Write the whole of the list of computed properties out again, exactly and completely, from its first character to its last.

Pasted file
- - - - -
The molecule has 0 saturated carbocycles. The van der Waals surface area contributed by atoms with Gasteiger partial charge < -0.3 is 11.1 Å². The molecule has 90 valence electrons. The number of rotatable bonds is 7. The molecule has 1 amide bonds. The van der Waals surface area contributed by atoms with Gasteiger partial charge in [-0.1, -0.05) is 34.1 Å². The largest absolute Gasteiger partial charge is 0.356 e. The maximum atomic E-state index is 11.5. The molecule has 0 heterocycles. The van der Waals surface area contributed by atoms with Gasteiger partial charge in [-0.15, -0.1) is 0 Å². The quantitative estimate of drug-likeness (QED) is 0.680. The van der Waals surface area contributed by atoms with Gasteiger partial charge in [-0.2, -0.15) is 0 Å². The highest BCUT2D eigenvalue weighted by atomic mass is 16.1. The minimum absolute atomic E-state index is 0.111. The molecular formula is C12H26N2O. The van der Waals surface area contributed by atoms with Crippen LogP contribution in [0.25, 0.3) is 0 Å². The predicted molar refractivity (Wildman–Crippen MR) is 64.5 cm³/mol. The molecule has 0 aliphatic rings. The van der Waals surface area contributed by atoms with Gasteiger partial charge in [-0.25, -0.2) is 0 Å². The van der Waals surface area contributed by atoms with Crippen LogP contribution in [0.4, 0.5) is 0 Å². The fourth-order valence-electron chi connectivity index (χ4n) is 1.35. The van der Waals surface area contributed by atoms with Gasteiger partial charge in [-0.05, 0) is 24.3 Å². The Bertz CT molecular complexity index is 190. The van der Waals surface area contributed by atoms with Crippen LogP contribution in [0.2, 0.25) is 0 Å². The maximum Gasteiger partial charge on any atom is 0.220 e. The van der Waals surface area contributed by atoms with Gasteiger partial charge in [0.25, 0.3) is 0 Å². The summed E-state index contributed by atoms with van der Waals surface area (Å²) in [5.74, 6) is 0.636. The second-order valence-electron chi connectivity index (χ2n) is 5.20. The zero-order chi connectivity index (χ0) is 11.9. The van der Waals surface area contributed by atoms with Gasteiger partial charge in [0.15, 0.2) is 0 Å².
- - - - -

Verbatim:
The molecule has 0 saturated carbocycles. The van der Waals surface area contributed by atoms with Gasteiger partial charge < -0.3 is 11.1 Å². The molecule has 90 valence electrons. The number of rotatable bonds is 7. The molecule has 1 amide bonds. The van der Waals surface area contributed by atoms with Gasteiger partial charge in [-0.1, -0.05) is 34.1 Å². The largest absolute Gasteiger partial charge is 0.356 e. The maximum atomic E-state index is 11.5. The molecule has 0 heterocycles. The van der Waals surface area contributed by atoms with Gasteiger partial charge in [-0.15, -0.1) is 0 Å². The quantitative estimate of drug-likeness (QED) is 0.680. The van der Waals surface area contributed by atoms with Gasteiger partial charge in [-0.2, -0.15) is 0 Å². The highest BCUT2D eigenvalue weighted by atomic mass is 16.1. The minimum absolute atomic E-state index is 0.111. The molecular formula is C12H26N2O. The van der Waals surface area contributed by atoms with Crippen LogP contribution in [0.25, 0.3) is 0 Å². The predicted molar refractivity (Wildman–Crippen MR) is 64.5 cm³/mol. The molecule has 0 aliphatic rings. The van der Waals surface area contributed by atoms with Gasteiger partial charge in [-0.25, -0.2) is 0 Å². The van der Waals surface area contributed by atoms with Crippen LogP contribution in [0.4, 0.5) is 0 Å². The fourth-order valence-electron chi connectivity index (χ4n) is 1.35. The van der Waals surface area contributed by atoms with Gasteiger partial charge in [-0.05, 0) is 24.3 Å². The Bertz CT molecular complexity index is 190. The van der Waals surface area contributed by atoms with Crippen LogP contribution in [0.2, 0.25) is 0 Å². The maximum Gasteiger partial charge on any atom is 0.220 e. The van der Waals surface area contributed by atoms with Gasteiger partial charge in [0.25, 0.3) is 0 Å². The summed E-state index contributed by atoms with van der Waals surface area (Å²) in [5.74, 6) is 0.636. The second-order valence-electron chi connectivity index (χ2n) is 5.20. The zero-order chi connectivity index (χ0) is 11.9. The van der Waals surface area contributed by atoms with Gasteiger partial charge in [0.15, 0.2) is 0 Å².